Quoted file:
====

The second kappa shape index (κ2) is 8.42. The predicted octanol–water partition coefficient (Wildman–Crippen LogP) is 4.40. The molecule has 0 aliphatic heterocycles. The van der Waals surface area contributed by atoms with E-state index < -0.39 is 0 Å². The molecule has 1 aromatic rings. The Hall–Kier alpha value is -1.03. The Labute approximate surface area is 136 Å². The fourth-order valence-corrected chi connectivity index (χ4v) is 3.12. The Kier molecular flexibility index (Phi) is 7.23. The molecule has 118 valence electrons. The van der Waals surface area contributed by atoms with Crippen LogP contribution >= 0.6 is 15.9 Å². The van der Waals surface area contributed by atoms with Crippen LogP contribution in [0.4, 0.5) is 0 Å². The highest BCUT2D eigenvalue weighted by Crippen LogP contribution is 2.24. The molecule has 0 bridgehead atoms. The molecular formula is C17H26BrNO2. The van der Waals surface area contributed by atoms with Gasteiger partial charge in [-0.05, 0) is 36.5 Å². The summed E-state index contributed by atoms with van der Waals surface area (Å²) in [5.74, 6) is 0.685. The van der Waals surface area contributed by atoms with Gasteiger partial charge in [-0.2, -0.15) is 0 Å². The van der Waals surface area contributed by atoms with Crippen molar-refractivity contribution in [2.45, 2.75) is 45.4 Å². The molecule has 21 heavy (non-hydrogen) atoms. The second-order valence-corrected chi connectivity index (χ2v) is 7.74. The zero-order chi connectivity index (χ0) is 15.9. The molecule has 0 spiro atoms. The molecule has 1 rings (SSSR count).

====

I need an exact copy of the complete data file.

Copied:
The second kappa shape index (κ2) is 8.42. The predicted octanol–water partition coefficient (Wildman–Crippen LogP) is 4.40. The molecule has 0 aliphatic heterocycles. The van der Waals surface area contributed by atoms with E-state index < -0.39 is 0 Å². The molecule has 1 aromatic rings. The Hall–Kier alpha value is -1.03. The Labute approximate surface area is 136 Å². The fourth-order valence-corrected chi connectivity index (χ4v) is 3.12. The Kier molecular flexibility index (Phi) is 7.23. The molecule has 118 valence electrons. The van der Waals surface area contributed by atoms with Crippen LogP contribution >= 0.6 is 15.9 Å². The van der Waals surface area contributed by atoms with Crippen LogP contribution in [0.4, 0.5) is 0 Å². The highest BCUT2D eigenvalue weighted by Crippen LogP contribution is 2.24. The molecule has 0 bridgehead atoms. The molecular formula is C17H26BrNO2. The van der Waals surface area contributed by atoms with Gasteiger partial charge in [-0.05, 0) is 36.5 Å². The summed E-state index contributed by atoms with van der Waals surface area (Å²) in [5.74, 6) is 0.685. The van der Waals surface area contributed by atoms with Gasteiger partial charge in [-0.2, -0.15) is 0 Å². The van der Waals surface area contributed by atoms with Crippen molar-refractivity contribution in [2.45, 2.75) is 45.4 Å². The molecule has 21 heavy (non-hydrogen) atoms. The second-order valence-corrected chi connectivity index (χ2v) is 7.74. The zero-order chi connectivity index (χ0) is 15.9. The molecule has 0 spiro atoms. The molecule has 1 rings (SSSR count).